Can sugar make you dumb? I wish I would have thought about this question before studying for my last chemistry exam. It was around 9 p.m., and I was in the newly-remodeled LSA building on campus. It was getting to that point in the night when you keep re-reading the same problem over and over again and seem to retain nothing. I needed something to wake me up. I decided to check out the self-service cafe in the lobby for a study snack to get me through the next practice exam. I was torn between Sour Patch Kids and dried apple chips. Faithfully, I chose the Sour Patch Kids since they had succeeded in giving me that late-night sugar boost in the past.

The brain uses sugar in the form of glucose as its main food source. When you have low blood sugar, your brain loses its energy to function. I knew my brain needed some food, but was I overdosing on sugar by choosing the Sour Patch Kids? 

According to the American Heart Association, the maximum daily sugar intake for men is 36 grams and for women is 25 grams. We are all overdosing on sugar. The 2 tablespoons of Nutella that you spread on your toast this morning contained 21 grams of sugar in it; for females, that is 84 percent of your daily sugar intake already wasted on one piece of toast. 

According to research performed by Fernando Gomez-Pinilla, a professor of neurosurgery at the David Geffen School of Medicine at UCLA, a long-term high-fructose diet affects the brain’s ability to learn and remember information. Gomez-Pinilla studied how a variety of genes in the brain can be damaged by fructose. 

In Gomez-Pinilla’s study, rats were trained to escape from a maze and then divided into three groups. The first group drank fructose and had no Docosahexaenoic acid (DHA) in their diet. DHA is a type of omega-3 fatty acid that is essential in the brain. The second group drank fructose water and was fed a DHA-rich diet. The third group drank non-fructose water and had no DHA-rich diet. 

When the rats were put through the maze again, the rats that drank fructose water with no DHA-rich diet took twice as long to complete the maze compared to the rats from the other two groups. The memory of these rats was clearly impaired by the fructose in their diet and lack of DHA; it seems that fructose could lessen the effects of DHA.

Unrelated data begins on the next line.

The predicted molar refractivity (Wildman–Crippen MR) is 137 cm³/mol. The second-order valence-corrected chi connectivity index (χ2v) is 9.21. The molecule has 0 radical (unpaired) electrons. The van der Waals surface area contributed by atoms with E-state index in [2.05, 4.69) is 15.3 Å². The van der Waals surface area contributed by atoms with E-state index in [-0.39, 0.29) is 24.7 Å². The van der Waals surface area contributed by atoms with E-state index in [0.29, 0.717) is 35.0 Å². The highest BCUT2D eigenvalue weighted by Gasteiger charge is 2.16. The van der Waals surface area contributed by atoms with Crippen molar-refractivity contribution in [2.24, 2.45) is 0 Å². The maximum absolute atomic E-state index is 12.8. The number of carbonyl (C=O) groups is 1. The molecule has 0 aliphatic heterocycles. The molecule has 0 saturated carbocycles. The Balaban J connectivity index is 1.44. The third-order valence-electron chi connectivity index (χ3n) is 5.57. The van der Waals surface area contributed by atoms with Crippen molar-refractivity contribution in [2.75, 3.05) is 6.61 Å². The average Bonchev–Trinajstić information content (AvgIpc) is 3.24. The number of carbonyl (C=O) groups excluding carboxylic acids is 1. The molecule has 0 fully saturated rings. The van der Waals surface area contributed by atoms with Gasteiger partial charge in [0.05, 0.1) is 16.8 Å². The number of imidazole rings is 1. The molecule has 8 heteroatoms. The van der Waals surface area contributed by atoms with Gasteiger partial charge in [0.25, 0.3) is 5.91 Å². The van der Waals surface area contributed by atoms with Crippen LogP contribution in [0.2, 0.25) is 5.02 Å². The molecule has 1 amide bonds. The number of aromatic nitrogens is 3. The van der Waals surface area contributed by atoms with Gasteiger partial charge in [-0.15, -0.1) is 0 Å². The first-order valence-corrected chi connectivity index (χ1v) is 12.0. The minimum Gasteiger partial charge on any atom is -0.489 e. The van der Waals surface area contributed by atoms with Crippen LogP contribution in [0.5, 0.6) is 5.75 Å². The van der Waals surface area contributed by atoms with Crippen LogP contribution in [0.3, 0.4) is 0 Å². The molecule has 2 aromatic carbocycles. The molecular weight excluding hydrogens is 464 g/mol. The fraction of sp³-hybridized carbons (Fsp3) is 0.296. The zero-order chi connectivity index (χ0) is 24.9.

Another research study on sugar performed at Aarhus University in Denmark found that sugar intake can alter the reward-processing circuitry of the brain in a way similar to addictive drugs. After just 12 days of sugar intake, the dopamine and opioid systems in the brain change. The sugar craving becomes more like an addiction, making it hard to replace that late-night sugary snack with something nutritious. We are directed by our brains to seek pleasure and avoid pain, whether that be the pain of withdrawal or the aftertaste of collard greens. It can be difficult to resist sugar especially when it is all around you — from donut sales in Mason Hall to jungle juice at parties to chocolate chip cookies at Mosher-Jordan Residence Hall’s dining hall. 

So where do we go from here? The first option is substitution. We all get that sweet tooth every once in a while, but how we choose to satisfy the sugar craving makes all the difference. Instead of grabbing candy, try a piece of fruit. This way you can still get your sugar fix, but without overdosing on added sugars. Another option is incorporating more DHA-rich foods into your diet. These include walnuts, salmon, edamame and kidney beans. A diet rich in DHA can counteract the sugar, increasing learning and memory by strengthening the synapses within the brain. For the risk-takers, another option is to challenge yourself to a sugar detox.

Sure, sugar overdosing probably does not fully account for failing an exam, but I do think there is enough evidence to convince me to put down the Sour Patch Kids and reach for a healthier alternative next time I’m struggling to keep my brain working through a practice exam late at night.

Emily Ulrich can be reached at 

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